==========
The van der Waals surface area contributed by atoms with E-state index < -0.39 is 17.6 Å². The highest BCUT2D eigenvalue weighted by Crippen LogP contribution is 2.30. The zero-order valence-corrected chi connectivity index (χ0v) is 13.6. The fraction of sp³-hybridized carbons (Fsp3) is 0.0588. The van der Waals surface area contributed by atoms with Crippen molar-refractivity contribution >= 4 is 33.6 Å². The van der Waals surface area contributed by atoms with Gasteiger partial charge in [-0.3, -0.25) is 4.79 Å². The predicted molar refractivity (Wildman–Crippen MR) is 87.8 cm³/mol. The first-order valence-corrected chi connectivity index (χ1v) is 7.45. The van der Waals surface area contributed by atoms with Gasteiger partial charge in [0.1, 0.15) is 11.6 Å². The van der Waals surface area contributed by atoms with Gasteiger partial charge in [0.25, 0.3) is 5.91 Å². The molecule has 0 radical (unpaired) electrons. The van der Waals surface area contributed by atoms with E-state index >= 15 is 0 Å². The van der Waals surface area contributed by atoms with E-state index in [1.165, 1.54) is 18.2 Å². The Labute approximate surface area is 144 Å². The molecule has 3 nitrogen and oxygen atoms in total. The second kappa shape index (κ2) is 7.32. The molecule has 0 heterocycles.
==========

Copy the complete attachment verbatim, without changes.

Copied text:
The van der Waals surface area contributed by atoms with E-state index < -0.39 is 17.6 Å². The highest BCUT2D eigenvalue weighted by Crippen LogP contribution is 2.30. The zero-order valence-corrected chi connectivity index (χ0v) is 13.6. The fraction of sp³-hybridized carbons (Fsp3) is 0.0588. The van der Waals surface area contributed by atoms with Crippen molar-refractivity contribution >= 4 is 33.6 Å². The van der Waals surface area contributed by atoms with Gasteiger partial charge in [-0.3, -0.25) is 4.79 Å². The predicted molar refractivity (Wildman–Crippen MR) is 87.8 cm³/mol. The first-order valence-corrected chi connectivity index (χ1v) is 7.45. The van der Waals surface area contributed by atoms with Gasteiger partial charge in [0.1, 0.15) is 11.6 Å². The van der Waals surface area contributed by atoms with Gasteiger partial charge in [0.25, 0.3) is 5.91 Å². The molecule has 0 radical (unpaired) electrons. The van der Waals surface area contributed by atoms with E-state index >= 15 is 0 Å². The van der Waals surface area contributed by atoms with E-state index in [1.165, 1.54) is 18.2 Å². The Labute approximate surface area is 144 Å². The molecule has 3 nitrogen and oxygen atoms in total. The second kappa shape index (κ2) is 7.32. The molecule has 0 heterocycles.